(February Term, 1882.)
Guardian and Ward — Sureties — Limitations and Presumptions.
1. A guardian appointed in 1841, is not himself protected by lapse of time against an action on his bond and for an account of the trust fund; but his sureties are discharged if the ward does not within three years after attaining majority call upon the guardian for a full settlement. Rev. Stat., ch. 65, sec. 7.
2. In such case, only a presumption of payment arises within ten years after the right of action accrues (Rev. Stat., ch. 65, sec. 13); and it seems that the period of time for the presumption is to be counted from the arrival of the several wards at full age — excluding the interval during which the statute was suspended.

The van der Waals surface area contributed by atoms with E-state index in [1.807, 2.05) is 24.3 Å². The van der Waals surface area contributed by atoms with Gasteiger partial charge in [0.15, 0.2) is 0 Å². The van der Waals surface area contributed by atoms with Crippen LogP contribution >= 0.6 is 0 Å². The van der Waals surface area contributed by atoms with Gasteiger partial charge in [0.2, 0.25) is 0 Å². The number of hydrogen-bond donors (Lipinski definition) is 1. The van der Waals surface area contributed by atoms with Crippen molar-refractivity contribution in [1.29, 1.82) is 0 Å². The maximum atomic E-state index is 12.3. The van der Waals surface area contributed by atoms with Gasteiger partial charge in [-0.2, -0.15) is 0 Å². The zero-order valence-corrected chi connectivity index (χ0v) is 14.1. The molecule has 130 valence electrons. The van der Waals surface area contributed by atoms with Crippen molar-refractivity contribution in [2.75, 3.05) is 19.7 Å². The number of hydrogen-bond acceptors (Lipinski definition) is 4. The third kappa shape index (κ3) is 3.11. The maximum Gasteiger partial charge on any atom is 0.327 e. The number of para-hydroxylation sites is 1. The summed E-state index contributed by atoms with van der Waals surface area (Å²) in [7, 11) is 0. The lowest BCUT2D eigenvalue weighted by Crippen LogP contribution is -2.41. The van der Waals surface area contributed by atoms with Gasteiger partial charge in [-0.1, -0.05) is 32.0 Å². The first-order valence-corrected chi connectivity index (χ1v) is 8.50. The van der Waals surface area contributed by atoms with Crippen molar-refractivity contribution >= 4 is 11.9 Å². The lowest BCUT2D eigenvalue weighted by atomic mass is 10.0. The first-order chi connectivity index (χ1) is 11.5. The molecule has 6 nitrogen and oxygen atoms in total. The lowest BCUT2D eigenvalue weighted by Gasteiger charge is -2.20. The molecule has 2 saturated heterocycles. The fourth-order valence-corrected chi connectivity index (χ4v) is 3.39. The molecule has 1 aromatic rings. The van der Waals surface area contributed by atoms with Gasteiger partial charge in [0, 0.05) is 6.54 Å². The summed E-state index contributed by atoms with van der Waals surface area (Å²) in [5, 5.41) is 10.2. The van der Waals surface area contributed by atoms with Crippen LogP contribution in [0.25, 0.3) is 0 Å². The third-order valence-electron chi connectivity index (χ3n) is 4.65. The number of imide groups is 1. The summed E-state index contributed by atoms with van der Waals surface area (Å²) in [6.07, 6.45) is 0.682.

CIVIL ACTION tried at Spring Term, 1881, of WATAUGA Superior Court, before McKoy, J.
Mr. J. F. Morphew, for plaintiffs.
Mr. G. N. Folk, for defendants.
This action commenced on the 19th day of April, 1880, is prosecuted against the defendants, as administrators of Benjamin Council, guardian, for an account and settlement of the trust estate committed to the hands of the intestate, and for the recovery of the sums which may be found due to the several wards. The material facts (182) admitted, or if controverted, found by the jury, are as follows: